A few Sundays ago I walked a stage of the Camino Portugués: Porriño-Redondela. It’s one of the perks of living on the Camino; you can walk anytime you like. No need to take time off work or do much planning. Just go.
In fact, I didn’t just walk Porriño-Redondela. I’ve walked several stages of this route in the past few weeks. A different one every Sunday. This is a common way for Spanish people to do the Camino. Whenever you have some time off, you walk as far as you can. You then go back home. The next time you’re free, you pick up where you finished the last time and you keep going.
It’s a different experience from walking to Santiago in one go. No better. No worse. Simply different.
I’ve walked with my family before and I’ve also led a small group of strangers. This time around, I was also part of a group. It was quite a large group, actually. Also strangers. But a totally different experience.
There is an Asociación de Amigos del Camino Portugués (Association of Friends of the Camino Portugués) in Pontevedra. Among other things, they organise a yearly pilgrimage from Porto to Santiago. They walk on Sundays only. By the time I heard about it this year I had already missed the stages in Portugal. But I was still able to join in for most of the Spanish section.
This Sunday Camino works as follows: early in the morning we get on a bus that the Association has hired. This bus takes us to our starting point for the day. Once there, one of the organisers says a little oración (prayer), we take some group pictures and start walking.
There is a coche de apoyo (support car) for anyone who is not able to walk the whole stage. The bus will pick us up at our finishing point and take us back to Pontevedra for lunch (I’m talking Spanish lunch, around 2.30pm).
My first stage with the group was Porriño-Redondela.
Tui, right on the Portuguese border, is the most popular starting point for those who walk the last 100km of this Camino. But Porriño is actually on the 100km mark. So it is possible to start here and obtain a Compostela. On the other hand, Tui is a much nicer town, it would be a pity to miss it. But you could start in Porriño, and still qualify for a Compostela.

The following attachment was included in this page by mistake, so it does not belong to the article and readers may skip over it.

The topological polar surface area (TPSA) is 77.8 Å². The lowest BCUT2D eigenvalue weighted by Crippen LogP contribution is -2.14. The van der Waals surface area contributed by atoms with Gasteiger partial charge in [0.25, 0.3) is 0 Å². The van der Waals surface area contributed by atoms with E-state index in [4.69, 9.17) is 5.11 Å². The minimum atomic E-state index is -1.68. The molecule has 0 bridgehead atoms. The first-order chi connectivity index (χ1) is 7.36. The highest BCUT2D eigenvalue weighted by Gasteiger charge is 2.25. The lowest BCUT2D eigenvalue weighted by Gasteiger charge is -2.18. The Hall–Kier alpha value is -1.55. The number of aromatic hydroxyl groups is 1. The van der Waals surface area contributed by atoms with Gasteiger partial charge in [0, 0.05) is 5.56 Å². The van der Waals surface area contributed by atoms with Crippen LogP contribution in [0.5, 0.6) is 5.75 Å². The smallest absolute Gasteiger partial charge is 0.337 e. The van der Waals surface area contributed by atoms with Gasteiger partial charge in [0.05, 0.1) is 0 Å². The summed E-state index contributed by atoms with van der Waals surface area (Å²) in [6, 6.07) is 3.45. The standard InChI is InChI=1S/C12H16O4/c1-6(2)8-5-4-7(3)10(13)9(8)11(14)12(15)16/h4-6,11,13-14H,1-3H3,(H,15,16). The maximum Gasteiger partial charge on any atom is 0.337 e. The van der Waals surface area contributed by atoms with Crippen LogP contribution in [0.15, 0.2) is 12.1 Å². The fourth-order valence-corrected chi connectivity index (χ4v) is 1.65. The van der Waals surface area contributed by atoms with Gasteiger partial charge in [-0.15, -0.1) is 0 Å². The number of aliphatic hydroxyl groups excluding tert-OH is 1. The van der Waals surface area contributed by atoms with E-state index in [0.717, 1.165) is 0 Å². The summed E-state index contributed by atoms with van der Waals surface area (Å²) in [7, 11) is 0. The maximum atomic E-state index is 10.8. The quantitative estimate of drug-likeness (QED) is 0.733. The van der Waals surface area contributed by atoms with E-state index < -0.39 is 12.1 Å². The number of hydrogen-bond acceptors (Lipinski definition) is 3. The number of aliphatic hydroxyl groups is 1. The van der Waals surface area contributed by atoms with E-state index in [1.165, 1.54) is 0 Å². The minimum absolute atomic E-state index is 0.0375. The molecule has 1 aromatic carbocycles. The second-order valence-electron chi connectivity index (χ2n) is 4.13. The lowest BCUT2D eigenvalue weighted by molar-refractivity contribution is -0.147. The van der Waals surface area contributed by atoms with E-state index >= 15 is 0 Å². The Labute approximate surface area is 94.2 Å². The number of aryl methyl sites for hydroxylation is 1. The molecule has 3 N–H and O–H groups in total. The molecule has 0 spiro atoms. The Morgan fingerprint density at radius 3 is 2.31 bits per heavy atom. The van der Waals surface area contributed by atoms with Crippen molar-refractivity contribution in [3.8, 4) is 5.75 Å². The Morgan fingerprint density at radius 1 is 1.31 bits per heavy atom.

When I signed up for my first stage, I wasn’t quite sure what to expect. I didn’t know how big the group would be or what the people would be like. Not the type of situation where I feel most comfortable. So, I asked a friend to join me. She was going to, but then something came up and I had to face this unknown group by myself.
There were between setenta (70) and ochenta (80) people in total. My impression was that they all knew each other and they all had their little groups. The vast majority were over 70 years of age. I was almost the baby of the group! There were a couple of niñas (young girls) accompanying their abuelo (grandfather), but they soon got on the support car.
These 2 pictures are taken from the Association’s blog, which you can find here. We’ve just arrived in Porriño and are outside Las Angustias (Our Lady of Anguish) chapel. The president of the Association read the prayer this time. Then, group pictures before we started walking.
The Porriño-Redondela stage
This stage is around 16 km.
Following current covid restrictions, we were wearing our mascarillas (facemasks) on the bus and at the beginning of the walk, while the whole group was still together and it was impossible to social distance. We took them off once the group scattered.